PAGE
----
Just hustle. Deals are out there. Are you going to get the next one or will someone else?

I understand where you're coming from.  If you're currently bogged down by student loans, please request being put on an income-based repayment plan and consolidating multiple loans (if you have more than one of course).   If you are unemployed, request a forbearance/deferment.  

If you have a job and get put on an income-based repayment plan, pay more than the minimum, as most of that will go towards interest, not the principal.  This has already helped me a ton in the past two years.  Also, if you can, get a second job or some kind of side hustle (legal of course, like cleaning common areas, cutting hair, cleaning homes, etc.) and use that money solely for paying of debt OR saving for a down-payment, making sure you put it in a high-yield savings account, so it can grow interest while it sits in there......no taking anything out of it. 

Hope this helps! 

Like @Derek Carroll mentioned... you don't need another post about fixing your credit and getting a job.... but I think the folks that tell you to forget about real estate investing for now are wrong.  A lot of the greatest things in life are a result of timing... many people have met the love of their life because they happened to be in one spot at one given time.  Folks have landed great jobs because the right person left the right job at the right time, opening the door for them... my point being, if you forget the real estate game, you may miss the opportunity to get in that would be the right time for you.  Everyone has done it differently and in my opinion the folks that post the most on the forums are the ones the success has followed a more solid and strategic path... get a high paying job, cut costs, save, etc... all of these are good things, but for some the hill looks too big to overcome.  You don't have to take someone else's path... you can make your own.  Find a way to do all you need to do, while staying in touch with the game... don't set it aside.... many things in life that are set aside, never get picked up again.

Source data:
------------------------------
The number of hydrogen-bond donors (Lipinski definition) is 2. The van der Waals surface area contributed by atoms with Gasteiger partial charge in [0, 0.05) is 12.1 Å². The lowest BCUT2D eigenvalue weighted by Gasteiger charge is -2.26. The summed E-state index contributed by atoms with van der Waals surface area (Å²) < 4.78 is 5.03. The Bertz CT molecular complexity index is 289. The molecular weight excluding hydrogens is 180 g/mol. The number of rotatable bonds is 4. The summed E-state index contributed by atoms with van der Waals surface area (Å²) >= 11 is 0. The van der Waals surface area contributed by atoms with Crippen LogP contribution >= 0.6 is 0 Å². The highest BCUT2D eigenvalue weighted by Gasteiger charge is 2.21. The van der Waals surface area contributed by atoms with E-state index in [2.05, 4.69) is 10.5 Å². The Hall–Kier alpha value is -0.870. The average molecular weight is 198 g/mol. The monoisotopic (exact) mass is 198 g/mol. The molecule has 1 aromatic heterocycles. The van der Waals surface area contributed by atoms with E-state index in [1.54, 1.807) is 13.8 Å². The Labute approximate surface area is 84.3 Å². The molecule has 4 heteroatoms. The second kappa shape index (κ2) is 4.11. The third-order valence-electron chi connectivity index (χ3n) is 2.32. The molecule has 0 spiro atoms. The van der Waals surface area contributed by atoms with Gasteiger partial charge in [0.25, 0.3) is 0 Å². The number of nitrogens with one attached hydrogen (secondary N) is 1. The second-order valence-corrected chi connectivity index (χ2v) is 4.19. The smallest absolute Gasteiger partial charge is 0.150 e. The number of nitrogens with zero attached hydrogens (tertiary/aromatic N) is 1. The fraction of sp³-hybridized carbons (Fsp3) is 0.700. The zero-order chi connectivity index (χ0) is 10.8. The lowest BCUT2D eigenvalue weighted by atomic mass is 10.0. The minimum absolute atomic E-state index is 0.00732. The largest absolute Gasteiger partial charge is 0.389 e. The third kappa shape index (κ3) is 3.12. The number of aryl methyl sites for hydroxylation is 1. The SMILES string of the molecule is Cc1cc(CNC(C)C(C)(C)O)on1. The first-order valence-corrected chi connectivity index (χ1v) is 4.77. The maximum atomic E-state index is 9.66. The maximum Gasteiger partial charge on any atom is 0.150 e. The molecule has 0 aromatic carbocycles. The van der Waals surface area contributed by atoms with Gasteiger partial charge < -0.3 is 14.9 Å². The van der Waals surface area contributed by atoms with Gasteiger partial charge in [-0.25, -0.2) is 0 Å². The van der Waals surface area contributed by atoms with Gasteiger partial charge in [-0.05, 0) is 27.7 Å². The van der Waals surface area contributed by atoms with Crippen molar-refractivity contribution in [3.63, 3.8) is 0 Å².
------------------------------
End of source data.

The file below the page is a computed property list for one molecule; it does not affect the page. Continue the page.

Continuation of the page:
Agree with @Wayne Brooks . Don’t worry about investing fix the score first. There is so much more you can do once your score is above 600.

I know people say you don't need money to get into real estate... you also don't need shoes to run a mile, but it helps.

You can't get a loan without a job or other way to pay it back. Period!

I wouldn't lend a penny to a friend or family member that wasn't out there busting their back side off trying to get ahead. My nephew bought a new car and it got repo'd. He didn't have the money to get it back so he bought another car (only a few years old) from a tote the note lot and it got repo'd. Again, he couldn't afford to get it out. He called and wanted to borrow money from me and I said no. I told him you keep making bad decisions and I'm not throwing my money away. He had some money saved so I told him to go buy a crappy used car for maybe $2,000 and pay it off before even thinking about getting something better. He didn't listen and now has a used car he pays $150 a week for. His credit is still really bad and he still has the same job that barely pays enough for him to get by. Nothing has changed in the past couple of years.

Make better decisions and you get better outcomes.

My first car was a '68 Ford LTD back in 1981 that I paid $500 for. I made $4.50 an hour back then. It didn't have A/C. Imagine driving that in the Texas heat? I mounted a small fan on the dash and sweat a lot.

I did just the opposite of my nephew when I was his age. I worked and put in all the overtime I could. I drove a beat up old car and did most of the repairs myself. I saved money and paid cash for almost everything. I got a secured credit card and charged a few hundred on it at a time and then paid it off to build up credit. I cut my grocery bill down as much as possible and didn't go out to eat but maybe once or twice a month. I put myself on a strict budget and if I didn't have the money, I had to find ways to have fun that didn't cost anything (having friends over for game night, going to the park, renting a video, etc). Eventually built up enough money to get a better used car ('74 Orange Chevy Vega i bought from my sister in 1986) and went to college part time. Got a better job, was able to save more, able to have a little more fun, etc... It just takes time and a lot of hard work and discipline but it can be done.

Account Closed

There are many factors that affect your credit score, but lack of income generally isn't one of them.  I know plenty of people that don't make a lot of money that have outstanding credit.  However, lack of income can be a roadblock to building credit if you can't get a loan, credit card, or don't have money to pay your bills on time.  

First step is a job.  A conventional lender is not going to loan money without a steady stream of income.  Next is to pay bills on time, every time.  Getting turned over to collections is a credit killer.

Then save money and keep debt-to-income ratio low, at least below 36%.  Don't spend money on things you don't need.  Creditors like to see you're capable of saving and managing the money you're bringing in.  

Building good credit is not difficult, in theory.  But there are no quick fixes.  It takes time and discipline.  Also two things you need to have when investing in real estate.